According to the San Francisco Business Times, Maya Cinemas “rejuvenated the dilapidated 54,760-square foot theater complex at Century Plaza in Pittsburg. This week, the group finalized a 20-year lease agreement with Sierra Pacific, which owns the retail center.”

For now 12 of the 16 theaters will be open showing new-release feature films. The reconstruction also opened up the entrance with a large lobby and snack bar.

Lifelong friend Irma Garcia with CEO Mocte Esparza at the new Maya Cinemas in Pittsburg, California.

A special pre-Grand Opening party was held on Thursday, August 2 for local dignitaries and community leaders. In attendance was Antioch Councilwoman Mary Rocha and her husband Louie, as well as Carmen Ochoa of Give Always To Others & Company. Attendees were treated to a free showing of either Batman: The Dark Knight Rises or The Amazing Spiderman movies following the reception.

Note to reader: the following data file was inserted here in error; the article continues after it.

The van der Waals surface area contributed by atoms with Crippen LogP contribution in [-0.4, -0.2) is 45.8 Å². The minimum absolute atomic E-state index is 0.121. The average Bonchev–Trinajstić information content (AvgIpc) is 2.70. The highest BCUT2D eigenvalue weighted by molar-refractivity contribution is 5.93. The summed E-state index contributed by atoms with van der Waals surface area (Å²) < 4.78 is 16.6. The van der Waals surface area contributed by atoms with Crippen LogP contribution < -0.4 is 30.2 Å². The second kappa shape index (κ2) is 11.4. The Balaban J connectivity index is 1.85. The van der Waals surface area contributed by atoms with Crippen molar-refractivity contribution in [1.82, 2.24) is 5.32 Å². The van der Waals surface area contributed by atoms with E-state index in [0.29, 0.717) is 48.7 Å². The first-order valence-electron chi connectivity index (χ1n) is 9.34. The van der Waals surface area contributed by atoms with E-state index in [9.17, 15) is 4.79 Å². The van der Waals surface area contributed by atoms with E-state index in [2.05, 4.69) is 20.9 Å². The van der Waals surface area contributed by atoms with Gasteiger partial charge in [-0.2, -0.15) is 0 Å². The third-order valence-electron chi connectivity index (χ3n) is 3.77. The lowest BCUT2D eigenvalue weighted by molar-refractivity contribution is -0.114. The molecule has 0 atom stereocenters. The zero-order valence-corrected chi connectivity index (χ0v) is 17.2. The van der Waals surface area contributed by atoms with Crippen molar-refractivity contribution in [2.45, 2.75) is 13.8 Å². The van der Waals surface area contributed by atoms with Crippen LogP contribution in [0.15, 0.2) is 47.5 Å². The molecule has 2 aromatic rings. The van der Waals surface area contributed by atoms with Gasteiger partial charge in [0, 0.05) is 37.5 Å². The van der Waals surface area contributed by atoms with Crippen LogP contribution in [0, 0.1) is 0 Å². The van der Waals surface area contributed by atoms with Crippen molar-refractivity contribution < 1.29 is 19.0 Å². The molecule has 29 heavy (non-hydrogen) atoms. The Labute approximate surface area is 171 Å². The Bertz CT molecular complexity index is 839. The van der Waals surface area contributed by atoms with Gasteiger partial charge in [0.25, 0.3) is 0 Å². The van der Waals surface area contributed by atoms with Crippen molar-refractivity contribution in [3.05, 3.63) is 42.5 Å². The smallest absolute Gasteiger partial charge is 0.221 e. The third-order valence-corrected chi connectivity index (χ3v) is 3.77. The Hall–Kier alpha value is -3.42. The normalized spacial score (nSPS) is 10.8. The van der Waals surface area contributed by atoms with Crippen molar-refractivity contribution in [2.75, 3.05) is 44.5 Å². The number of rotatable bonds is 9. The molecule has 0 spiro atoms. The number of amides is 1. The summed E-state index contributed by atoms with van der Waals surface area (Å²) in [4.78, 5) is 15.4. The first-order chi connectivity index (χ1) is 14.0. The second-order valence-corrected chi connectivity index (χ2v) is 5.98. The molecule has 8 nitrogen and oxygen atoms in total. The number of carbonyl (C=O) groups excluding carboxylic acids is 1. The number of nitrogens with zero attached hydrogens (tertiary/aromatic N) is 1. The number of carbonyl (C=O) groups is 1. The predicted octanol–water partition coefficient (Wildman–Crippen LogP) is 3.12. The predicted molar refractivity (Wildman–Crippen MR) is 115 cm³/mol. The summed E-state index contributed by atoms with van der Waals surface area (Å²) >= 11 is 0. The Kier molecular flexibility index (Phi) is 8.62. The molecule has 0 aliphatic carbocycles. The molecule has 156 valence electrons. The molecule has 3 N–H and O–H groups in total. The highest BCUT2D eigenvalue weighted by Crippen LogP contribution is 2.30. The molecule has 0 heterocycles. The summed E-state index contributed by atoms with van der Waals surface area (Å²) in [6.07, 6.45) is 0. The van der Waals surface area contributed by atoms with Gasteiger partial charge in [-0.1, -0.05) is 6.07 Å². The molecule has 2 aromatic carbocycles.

That was followed by a Grand Opening on Friday night, August 3 for the public.

Moctesuma Esparza, CEO of Maya Cinemas was in attendance. Mocte, as he is known, has been involved in the movie industry for almost 40 years. He is an award-winning producer, with the movies “Salena,” as well as “Gods and Generals” and “Gettysberg” to his credit.

Tuesday is Family Day at Maya Cinemas when all seats are $5.50 and 3D features are $8.50 all day. Wednesday is Seniors’ Day, when Seniors age 60 and above enjoy $4.00 admission and $7 for 3D features.  Some limitations apply. See their website for details.

Maya Cinemas is developing a chain of megaplex movie theaters focused on providing the highest quality movie-going experience in new and redevelopment market areas. This is their third location, with others located in Salinas and Bakersfield.

By capitalizing on the expertise of its management team Maya intends to develop movie theaters in locations with a strong Latino presence.

Maya theaters offers first-run Hollywood movies, and in one screen specialty and Spanish language films, utilizing state-of-the-art technology and providing first-rate entertainment with superior customer service. For more information visit www.MayaCinemas.com.